Most patients that present with a flare will be put on an oral steroid, immobilized in a Cam Walker Boot, and sometimes even use crutches or a wheeled-scooter for one to two weeks. Traditionally this is not an area you would inject with steroids, as they can increase the risk of rupture of the plantar fascia.
Some patients have benefited from regenerative medicine injections, including PRP and bone marrow aspirate/stem cells, into this area. While the procedure is quite painful, it can be beneficial. There is a surgery for this, but extreme, and most athletes will probably avoid having the surgery unless all other methods have failed.
During the offseason, the Cowboys signed Cooper to a massive contract extension, five years $100 million, with $60 million guaranteed. So it is safe to say he's not going anywhere.
Cooper is coming off his fourth 1,000-season in five seasons. He set career-best in touchdowns (8), yards (1,189), and fantasy points (246.5). Remarkably, Cooper has never finished higher than tenth in points but continues to show he is good for over 1,000 yards and seven-plus scores.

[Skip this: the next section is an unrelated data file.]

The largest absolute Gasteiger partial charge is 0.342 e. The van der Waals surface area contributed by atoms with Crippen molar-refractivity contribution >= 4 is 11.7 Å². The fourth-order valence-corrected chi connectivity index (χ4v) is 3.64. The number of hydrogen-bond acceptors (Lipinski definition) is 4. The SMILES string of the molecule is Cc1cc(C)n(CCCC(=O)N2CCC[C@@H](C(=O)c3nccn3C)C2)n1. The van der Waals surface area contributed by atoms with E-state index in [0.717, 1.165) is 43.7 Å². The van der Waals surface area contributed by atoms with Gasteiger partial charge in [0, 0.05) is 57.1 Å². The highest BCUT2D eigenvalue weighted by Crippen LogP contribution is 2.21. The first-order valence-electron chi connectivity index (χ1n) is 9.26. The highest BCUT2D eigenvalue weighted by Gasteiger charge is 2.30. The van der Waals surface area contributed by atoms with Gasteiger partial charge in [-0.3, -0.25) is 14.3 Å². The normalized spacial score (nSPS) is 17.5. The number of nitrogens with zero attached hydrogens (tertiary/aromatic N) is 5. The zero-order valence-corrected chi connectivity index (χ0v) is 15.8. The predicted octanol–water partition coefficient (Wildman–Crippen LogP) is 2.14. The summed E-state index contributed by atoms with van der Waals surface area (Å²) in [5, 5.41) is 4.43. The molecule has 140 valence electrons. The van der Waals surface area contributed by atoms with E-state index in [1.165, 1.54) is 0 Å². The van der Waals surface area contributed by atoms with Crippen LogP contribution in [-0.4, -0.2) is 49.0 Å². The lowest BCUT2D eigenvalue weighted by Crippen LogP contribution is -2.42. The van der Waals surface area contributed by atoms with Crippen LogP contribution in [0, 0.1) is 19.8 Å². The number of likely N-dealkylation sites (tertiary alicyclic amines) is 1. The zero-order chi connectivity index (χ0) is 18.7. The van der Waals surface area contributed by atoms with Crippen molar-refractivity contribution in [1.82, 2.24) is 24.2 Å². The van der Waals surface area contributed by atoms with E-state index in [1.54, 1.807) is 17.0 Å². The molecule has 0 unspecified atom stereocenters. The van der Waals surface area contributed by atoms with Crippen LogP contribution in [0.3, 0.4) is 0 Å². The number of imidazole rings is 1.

One of the most significant issues for Cooper is his target share, and this will get less. The Cowboys made CeeDee Lamb as their first-round selection. Now he is crowded with Michael Gallup, Lamb, Blake Jarwin, and Ezekiel Elliot.
It is also troubling that Cooper is matchup dependent. Four of his six worst performances came against excellent defenses. He also isn't getting the targets in the red zone. Cooper ranked 43rd among wideouts when it came to being the chosen near the goal line. He struggles to get open down low. The troubling aspect is his career-high in touchdowns could be his ceiling.
Cooper's floor is lower in PPR leagues because he is a deep-ball receiver averaging 15.1 yards per catch last season and 14.3 over his career. Also, he just doesn't catch as many passes as high-quality receivers in PPR leagues. Cooper won't catch 100 balls, or get over 150 targets, the most he has had is 132.
What Cooper does offer that is better than most in the league is his route-running skills. Dak Prescott will thrive on him getting to the point of attack, which will prevent the floor from completely bottoming out.
He will also have enough explosive games to keep him in contention as a top-12 wide receiver. Unfortunately, he just doesn't have the consistency to be trusted every week, which is why he is more of a WR2 than a WR1.
Wanting to look for Cooper's ceiling, you won't have to go much further than his 2019 season. Interesting is that his floor won't be any less than 2019 either.
He just isn't a player that will get a lot of action, and the crowd around him is denser. It is difficult to understand why the Cowboys decided to sign Cooper as his stats won't equate that vast contract.